Tuesday, July 17, 2007

McCain's Free-Fall

Drew Westen, in "Telling Stories on the Campaign Trail: Lessons from McCain's Free-Fall" at The Huffington Post, writes:

    The problem for John McCain was that his transparent right turn onto a bridge to nowhere and his cheerleading for a man he personally knew to be despicable -- because he'd looked into his eyes in South Carolina and seen his soul -- didn't fit the story that made him so compelling. Instead, as the perfidy of Bush Republicanism was about to become increasingly clear to the American public, what became equally clear was that the honorable McCain had learned from Dubbya that the straightest line between McCain and the White House was a dishonorable one. [Read the whole thing here.]

Though never a big fan of McCain, I once upon a time had him in the "maybe not so terrible" column of presidential contenders. In years gone by, I felt that, philosophical and political differences aside, he was a man of integrity, and had he gained the GOP nomination in 2000, and won, well, that would certainly be a better outcome than some others I could think of (which came true). But now McCain has emerged as Just Another Politician, willing if not eager to check his integrity at the door, set aside any principle or higher ideal, in his quest for office. As Westen puts it, "he sold his soul for a brief lease on 1600 Pennsylvania Avenue."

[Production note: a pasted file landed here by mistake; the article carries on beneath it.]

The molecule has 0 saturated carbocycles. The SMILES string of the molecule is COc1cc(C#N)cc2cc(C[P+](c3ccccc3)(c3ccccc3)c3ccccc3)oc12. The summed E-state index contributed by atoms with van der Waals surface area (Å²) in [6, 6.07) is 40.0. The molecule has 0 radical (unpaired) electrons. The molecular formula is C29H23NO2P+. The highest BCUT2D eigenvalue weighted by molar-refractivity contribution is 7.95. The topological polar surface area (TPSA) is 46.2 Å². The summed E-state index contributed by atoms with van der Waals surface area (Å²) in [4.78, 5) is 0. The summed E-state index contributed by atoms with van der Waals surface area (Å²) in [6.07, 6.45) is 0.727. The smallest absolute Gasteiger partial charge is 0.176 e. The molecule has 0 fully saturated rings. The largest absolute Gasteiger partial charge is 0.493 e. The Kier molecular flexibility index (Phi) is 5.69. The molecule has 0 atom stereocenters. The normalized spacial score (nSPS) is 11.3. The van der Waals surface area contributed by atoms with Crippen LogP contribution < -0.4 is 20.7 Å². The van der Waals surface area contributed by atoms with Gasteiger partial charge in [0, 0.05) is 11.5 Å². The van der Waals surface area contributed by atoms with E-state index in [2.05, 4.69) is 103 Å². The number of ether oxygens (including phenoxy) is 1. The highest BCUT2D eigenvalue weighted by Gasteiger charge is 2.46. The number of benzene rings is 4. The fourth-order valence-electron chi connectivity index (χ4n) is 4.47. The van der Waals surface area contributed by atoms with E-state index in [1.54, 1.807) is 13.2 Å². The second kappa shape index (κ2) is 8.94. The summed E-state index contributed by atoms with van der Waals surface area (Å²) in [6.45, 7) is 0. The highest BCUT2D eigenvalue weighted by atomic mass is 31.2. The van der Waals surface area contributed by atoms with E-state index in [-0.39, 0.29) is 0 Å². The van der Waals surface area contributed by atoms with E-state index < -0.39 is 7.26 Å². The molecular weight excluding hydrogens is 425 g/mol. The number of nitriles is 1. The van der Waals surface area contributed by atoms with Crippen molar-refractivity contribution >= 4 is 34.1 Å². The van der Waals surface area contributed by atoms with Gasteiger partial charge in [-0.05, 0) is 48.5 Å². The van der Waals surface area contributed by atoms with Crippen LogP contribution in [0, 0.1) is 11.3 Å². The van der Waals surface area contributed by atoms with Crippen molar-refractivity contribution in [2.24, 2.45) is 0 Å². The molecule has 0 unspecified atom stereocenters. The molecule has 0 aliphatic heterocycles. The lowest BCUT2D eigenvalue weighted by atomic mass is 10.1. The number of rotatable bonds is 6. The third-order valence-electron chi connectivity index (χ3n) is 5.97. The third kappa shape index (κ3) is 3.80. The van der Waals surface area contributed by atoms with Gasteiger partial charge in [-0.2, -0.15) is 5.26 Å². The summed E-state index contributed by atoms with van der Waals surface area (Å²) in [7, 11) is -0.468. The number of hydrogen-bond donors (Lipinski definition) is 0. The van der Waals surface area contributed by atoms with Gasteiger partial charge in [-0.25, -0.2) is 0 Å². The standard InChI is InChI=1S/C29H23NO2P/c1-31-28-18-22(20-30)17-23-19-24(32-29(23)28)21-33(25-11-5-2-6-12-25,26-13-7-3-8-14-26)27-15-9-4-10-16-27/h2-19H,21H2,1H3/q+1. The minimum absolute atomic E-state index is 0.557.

It's actually sad: If he had always been a guy I distrusted (or worse), his behavior on the campaign trail this season would serve as an I-told-you-so moment. The fact that I once had a certain regard for him (albeit perhaps grudging) makes his fall--and his bizarre tone-deafness to the way he is coming off even within his own party--an ungleeful event.

The mistake McCain made is this: As Westen points out, he seems to have decided that Bush's 2000 playbook was his path to the White House. But Bush was, is, and always will be unprincipled. McCain was, or at least was perceived as, a man of principle. (Remember the "Straight Talk Express," anyone?) When he threw principle out the window, when he revealed himself as another empty suit who would say or do anything to get elected, he lost not only his chance but himself.

It's too bad that his legacy now seems to be to serve as an object lesson to other politicians. As if they're listening.

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